Joni and Friends

2006-11-25

by on December 18, 2006. Filed under joni

 

“Through Jesus, therefore, let us continually offer to God a sacrifice of praise — the fruit of lips that confess his name. And do not forget to do good and to share with others, for with such sacrifices God is pleased.”Hebrews 13:15-16

Ken and I worship in a small church. The Pomeroy family, including the youngest, Veronica, usually sits a few rows in front of us. Veronica likes to wear pretty hats over her blonde hair. She also coughs a lot. I used to think she was plagued by frequent colds. I later learned she has cystic fibrosis, a severe lung disease which clogs her breathing passages with phlegm. I sometimes watch Veronica during worship service. Especially when we sing hymns. She gasps in between the lines and I wonder what God must be thinking as he receives her praise. Actually, I already know. “With such sacrifices God is pleased.” More than pleased, God’s greatness is magnified when Veronica determines to wheeze her way through a hymn — her gutsy praise demonstrates how special she thinks God is. What’s more, with her limited lung capacity, Veronica inspires me to fill my chest and harmonize with all my heart. Praise is then multiplied!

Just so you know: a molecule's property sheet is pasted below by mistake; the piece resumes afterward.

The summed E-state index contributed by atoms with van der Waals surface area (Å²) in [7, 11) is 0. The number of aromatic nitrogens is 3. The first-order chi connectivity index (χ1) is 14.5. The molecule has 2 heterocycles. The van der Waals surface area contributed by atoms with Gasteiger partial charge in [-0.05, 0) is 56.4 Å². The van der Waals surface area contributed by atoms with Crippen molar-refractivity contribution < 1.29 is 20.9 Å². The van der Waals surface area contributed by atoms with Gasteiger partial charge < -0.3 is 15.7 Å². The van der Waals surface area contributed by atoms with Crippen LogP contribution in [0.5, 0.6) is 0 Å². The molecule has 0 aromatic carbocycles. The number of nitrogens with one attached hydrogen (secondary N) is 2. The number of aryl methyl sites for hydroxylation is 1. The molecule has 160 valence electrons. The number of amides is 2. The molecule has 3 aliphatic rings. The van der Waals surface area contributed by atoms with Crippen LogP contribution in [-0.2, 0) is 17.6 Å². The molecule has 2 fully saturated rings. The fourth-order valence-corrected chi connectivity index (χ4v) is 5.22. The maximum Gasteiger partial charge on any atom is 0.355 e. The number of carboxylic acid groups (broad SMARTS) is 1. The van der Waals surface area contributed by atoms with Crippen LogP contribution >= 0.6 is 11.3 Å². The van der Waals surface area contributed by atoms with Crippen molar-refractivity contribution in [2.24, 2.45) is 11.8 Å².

As we grit our teeth to offer praise for who he is, we are living out Psalm 141:2, “May my prayer be set before you like incense; may the lifting of my hands be like the evening sacrifice.” A sacrifice of praise demonstrates the enormously high value we attach to him. God is pleased with the praise you give him, but he swells with joy when the praise he breathes has the aroma of a sweet smelling sacrifice. Today, pick an attribute out of your pain and proclaim, “Worthy is the Lamb, who was slain, to receive power and wealth and wisdom and strength and honor and glory and praise!” (Revelation 5:12-13).

* * * * *

I praise you, Lord, for being so faithful, so consistent, so merciful and compassionate to me, even through — especially through — the hurt.

Blessings,